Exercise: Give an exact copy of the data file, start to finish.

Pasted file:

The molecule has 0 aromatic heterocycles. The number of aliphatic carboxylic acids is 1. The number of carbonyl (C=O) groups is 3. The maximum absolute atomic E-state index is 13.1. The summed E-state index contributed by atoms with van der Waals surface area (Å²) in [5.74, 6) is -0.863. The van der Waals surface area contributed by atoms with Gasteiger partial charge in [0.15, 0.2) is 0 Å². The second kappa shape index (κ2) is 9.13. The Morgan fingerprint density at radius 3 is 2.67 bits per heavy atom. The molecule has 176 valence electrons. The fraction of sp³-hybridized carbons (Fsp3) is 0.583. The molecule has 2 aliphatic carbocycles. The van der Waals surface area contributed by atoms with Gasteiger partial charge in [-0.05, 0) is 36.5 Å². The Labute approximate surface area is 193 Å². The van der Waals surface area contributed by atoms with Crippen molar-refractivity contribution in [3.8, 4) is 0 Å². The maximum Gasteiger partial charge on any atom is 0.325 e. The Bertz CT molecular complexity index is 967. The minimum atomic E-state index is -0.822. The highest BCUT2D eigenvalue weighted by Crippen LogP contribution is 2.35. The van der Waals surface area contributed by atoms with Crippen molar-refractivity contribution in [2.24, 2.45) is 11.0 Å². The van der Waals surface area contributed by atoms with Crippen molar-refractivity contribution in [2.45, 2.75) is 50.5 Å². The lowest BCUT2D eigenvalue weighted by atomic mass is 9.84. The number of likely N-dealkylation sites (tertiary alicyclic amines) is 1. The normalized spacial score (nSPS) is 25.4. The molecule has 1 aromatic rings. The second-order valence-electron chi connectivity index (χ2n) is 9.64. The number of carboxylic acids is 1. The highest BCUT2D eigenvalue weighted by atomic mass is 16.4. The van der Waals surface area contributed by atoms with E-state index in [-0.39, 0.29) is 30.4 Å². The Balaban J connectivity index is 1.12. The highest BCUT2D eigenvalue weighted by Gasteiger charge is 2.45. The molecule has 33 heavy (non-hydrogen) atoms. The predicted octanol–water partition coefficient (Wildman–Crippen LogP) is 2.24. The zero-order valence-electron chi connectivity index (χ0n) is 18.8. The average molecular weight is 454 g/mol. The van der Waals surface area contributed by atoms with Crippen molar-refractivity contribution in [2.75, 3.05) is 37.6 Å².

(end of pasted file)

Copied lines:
The molecule has 0 aromatic heterocycles. The number of aliphatic carboxylic acids is 1. The number of carbonyl (C=O) groups is 3. The maximum absolute atomic E-state index is 13.1. The summed E-state index contributed by atoms with van der Waals surface area (Å²) in [5.74, 6) is -0.863. The van der Waals surface area contributed by atoms with Gasteiger partial charge in [0.15, 0.2) is 0 Å². The second kappa shape index (κ2) is 9.13. The Morgan fingerprint density at radius 3 is 2.67 bits per heavy atom. The molecule has 176 valence electrons. The fraction of sp³-hybridized carbons (Fsp3) is 0.583. The molecule has 2 aliphatic carbocycles. The van der Waals surface area contributed by atoms with Gasteiger partial charge in [-0.05, 0) is 36.5 Å². The Labute approximate surface area is 193 Å². The van der Waals surface area contributed by atoms with Crippen molar-refractivity contribution in [3.8, 4) is 0 Å². The maximum Gasteiger partial charge on any atom is 0.325 e. The Bertz CT molecular complexity index is 967. The minimum atomic E-state index is -0.822. The highest BCUT2D eigenvalue weighted by Crippen LogP contribution is 2.35. The van der Waals surface area contributed by atoms with Crippen molar-refractivity contribution in [2.24, 2.45) is 11.0 Å². The van der Waals surface area contributed by atoms with Crippen molar-refractivity contribution in [2.45, 2.75) is 50.5 Å². The lowest BCUT2D eigenvalue weighted by atomic mass is 9.84. The number of likely N-dealkylation sites (tertiary alicyclic amines) is 1. The normalized spacial score (nSPS) is 25.4. The molecule has 1 aromatic rings. The second-order valence-electron chi connectivity index (χ2n) is 9.64. The number of carboxylic acids is 1. The highest BCUT2D eigenvalue weighted by atomic mass is 16.4. The van der Waals surface area contributed by atoms with E-state index in [-0.39, 0.29) is 30.4 Å². The Balaban J connectivity index is 1.12. The highest BCUT2D eigenvalue weighted by Gasteiger charge is 2.45. The molecule has 33 heavy (non-hydrogen) atoms. The predicted octanol–water partition coefficient (Wildman–Crippen LogP) is 2.24. The zero-order valence-electron chi connectivity index (χ0n) is 18.8. The average molecular weight is 454 g/mol. The van der Waals surface area contributed by atoms with Crippen molar-refractivity contribution in [2.75, 3.05) is 37.6 Å².